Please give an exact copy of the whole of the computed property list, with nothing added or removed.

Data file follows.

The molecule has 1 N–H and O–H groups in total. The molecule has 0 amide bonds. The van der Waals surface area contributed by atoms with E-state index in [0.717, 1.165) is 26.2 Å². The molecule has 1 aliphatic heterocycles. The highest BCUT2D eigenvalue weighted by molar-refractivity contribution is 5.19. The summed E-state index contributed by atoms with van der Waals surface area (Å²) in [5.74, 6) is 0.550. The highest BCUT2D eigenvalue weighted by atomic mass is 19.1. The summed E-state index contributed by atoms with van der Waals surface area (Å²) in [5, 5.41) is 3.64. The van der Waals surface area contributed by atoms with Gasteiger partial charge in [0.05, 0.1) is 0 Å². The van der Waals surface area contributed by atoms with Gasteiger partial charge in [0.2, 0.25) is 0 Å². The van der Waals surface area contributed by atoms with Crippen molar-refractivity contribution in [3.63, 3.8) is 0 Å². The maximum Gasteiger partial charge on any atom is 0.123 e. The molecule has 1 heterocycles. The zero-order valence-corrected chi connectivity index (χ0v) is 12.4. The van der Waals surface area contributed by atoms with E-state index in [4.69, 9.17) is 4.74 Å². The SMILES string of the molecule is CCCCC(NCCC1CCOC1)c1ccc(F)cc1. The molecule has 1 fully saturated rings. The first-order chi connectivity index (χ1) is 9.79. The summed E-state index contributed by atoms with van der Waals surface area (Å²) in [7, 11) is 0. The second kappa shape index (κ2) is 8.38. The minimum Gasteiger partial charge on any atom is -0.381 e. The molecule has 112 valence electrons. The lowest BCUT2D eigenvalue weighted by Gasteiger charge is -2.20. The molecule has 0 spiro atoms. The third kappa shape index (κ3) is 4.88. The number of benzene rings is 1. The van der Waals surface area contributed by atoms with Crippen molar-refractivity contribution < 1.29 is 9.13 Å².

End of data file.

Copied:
The molecule has 1 N–H and O–H groups in total. The molecule has 0 amide bonds. The van der Waals surface area contributed by atoms with E-state index in [0.717, 1.165) is 26.2 Å². The molecule has 1 aliphatic heterocycles. The highest BCUT2D eigenvalue weighted by molar-refractivity contribution is 5.19. The summed E-state index contributed by atoms with van der Waals surface area (Å²) in [5.74, 6) is 0.550. The highest BCUT2D eigenvalue weighted by atomic mass is 19.1. The summed E-state index contributed by atoms with van der Waals surface area (Å²) in [5, 5.41) is 3.64. The van der Waals surface area contributed by atoms with Gasteiger partial charge in [0.05, 0.1) is 0 Å². The van der Waals surface area contributed by atoms with Gasteiger partial charge in [0.2, 0.25) is 0 Å². The van der Waals surface area contributed by atoms with Crippen molar-refractivity contribution in [3.63, 3.8) is 0 Å². The maximum Gasteiger partial charge on any atom is 0.123 e. The molecule has 1 heterocycles. The zero-order valence-corrected chi connectivity index (χ0v) is 12.4. The van der Waals surface area contributed by atoms with E-state index in [4.69, 9.17) is 4.74 Å². The SMILES string of the molecule is CCCCC(NCCC1CCOC1)c1ccc(F)cc1. The molecule has 1 fully saturated rings. The first-order chi connectivity index (χ1) is 9.79. The summed E-state index contributed by atoms with van der Waals surface area (Å²) in [7, 11) is 0. The second kappa shape index (κ2) is 8.38. The minimum Gasteiger partial charge on any atom is -0.381 e. The molecule has 112 valence electrons. The lowest BCUT2D eigenvalue weighted by Gasteiger charge is -2.20. The molecule has 0 spiro atoms. The third kappa shape index (κ3) is 4.88. The number of benzene rings is 1. The van der Waals surface area contributed by atoms with Crippen molar-refractivity contribution < 1.29 is 9.13 Å².